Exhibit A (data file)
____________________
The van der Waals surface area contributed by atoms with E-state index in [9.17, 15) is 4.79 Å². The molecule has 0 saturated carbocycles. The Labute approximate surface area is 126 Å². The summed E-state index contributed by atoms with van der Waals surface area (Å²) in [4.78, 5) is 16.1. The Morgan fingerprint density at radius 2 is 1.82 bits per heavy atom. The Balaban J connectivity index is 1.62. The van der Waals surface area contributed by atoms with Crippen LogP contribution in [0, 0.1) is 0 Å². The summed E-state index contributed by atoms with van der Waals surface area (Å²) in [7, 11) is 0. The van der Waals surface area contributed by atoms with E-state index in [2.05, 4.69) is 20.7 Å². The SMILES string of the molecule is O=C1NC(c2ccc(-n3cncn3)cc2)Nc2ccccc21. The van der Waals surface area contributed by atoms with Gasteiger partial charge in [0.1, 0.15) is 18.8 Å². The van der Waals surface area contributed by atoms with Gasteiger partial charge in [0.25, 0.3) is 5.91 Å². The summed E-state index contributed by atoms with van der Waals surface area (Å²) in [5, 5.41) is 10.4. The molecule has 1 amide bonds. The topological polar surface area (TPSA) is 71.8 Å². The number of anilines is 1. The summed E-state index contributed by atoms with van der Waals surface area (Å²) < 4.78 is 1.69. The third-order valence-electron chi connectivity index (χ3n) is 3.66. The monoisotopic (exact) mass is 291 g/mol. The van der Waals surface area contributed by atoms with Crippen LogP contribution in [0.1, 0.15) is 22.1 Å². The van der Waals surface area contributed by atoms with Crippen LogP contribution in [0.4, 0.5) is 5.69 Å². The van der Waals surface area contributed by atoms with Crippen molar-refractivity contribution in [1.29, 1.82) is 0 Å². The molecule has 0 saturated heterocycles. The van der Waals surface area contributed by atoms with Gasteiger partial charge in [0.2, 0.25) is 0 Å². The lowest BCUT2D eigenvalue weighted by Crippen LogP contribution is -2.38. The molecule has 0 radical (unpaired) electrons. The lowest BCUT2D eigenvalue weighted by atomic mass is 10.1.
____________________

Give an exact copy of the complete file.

The van der Waals surface area contributed by atoms with E-state index in [9.17, 15) is 4.79 Å². The molecule has 0 saturated carbocycles. The Labute approximate surface area is 126 Å². The summed E-state index contributed by atoms with van der Waals surface area (Å²) in [4.78, 5) is 16.1. The Morgan fingerprint density at radius 2 is 1.82 bits per heavy atom. The Balaban J connectivity index is 1.62. The van der Waals surface area contributed by atoms with Crippen LogP contribution in [0, 0.1) is 0 Å². The summed E-state index contributed by atoms with van der Waals surface area (Å²) in [7, 11) is 0. The van der Waals surface area contributed by atoms with E-state index in [2.05, 4.69) is 20.7 Å². The SMILES string of the molecule is O=C1NC(c2ccc(-n3cncn3)cc2)Nc2ccccc21. The van der Waals surface area contributed by atoms with Gasteiger partial charge in [0.1, 0.15) is 18.8 Å². The van der Waals surface area contributed by atoms with Gasteiger partial charge in [0.25, 0.3) is 5.91 Å². The summed E-state index contributed by atoms with van der Waals surface area (Å²) in [5, 5.41) is 10.4. The molecule has 1 amide bonds. The topological polar surface area (TPSA) is 71.8 Å². The number of anilines is 1. The summed E-state index contributed by atoms with van der Waals surface area (Å²) < 4.78 is 1.69. The third-order valence-electron chi connectivity index (χ3n) is 3.66. The monoisotopic (exact) mass is 291 g/mol. The van der Waals surface area contributed by atoms with Crippen LogP contribution in [0.1, 0.15) is 22.1 Å². The van der Waals surface area contributed by atoms with Crippen LogP contribution in [0.4, 0.5) is 5.69 Å². The van der Waals surface area contributed by atoms with Crippen molar-refractivity contribution in [1.29, 1.82) is 0 Å². The molecule has 0 saturated heterocycles. The van der Waals surface area contributed by atoms with Gasteiger partial charge in [0.2, 0.25) is 0 Å². The lowest BCUT2D eigenvalue weighted by Crippen LogP contribution is -2.38. The molecule has 0 radical (unpaired) electrons. The lowest BCUT2D eigenvalue weighted by atomic mass is 10.1.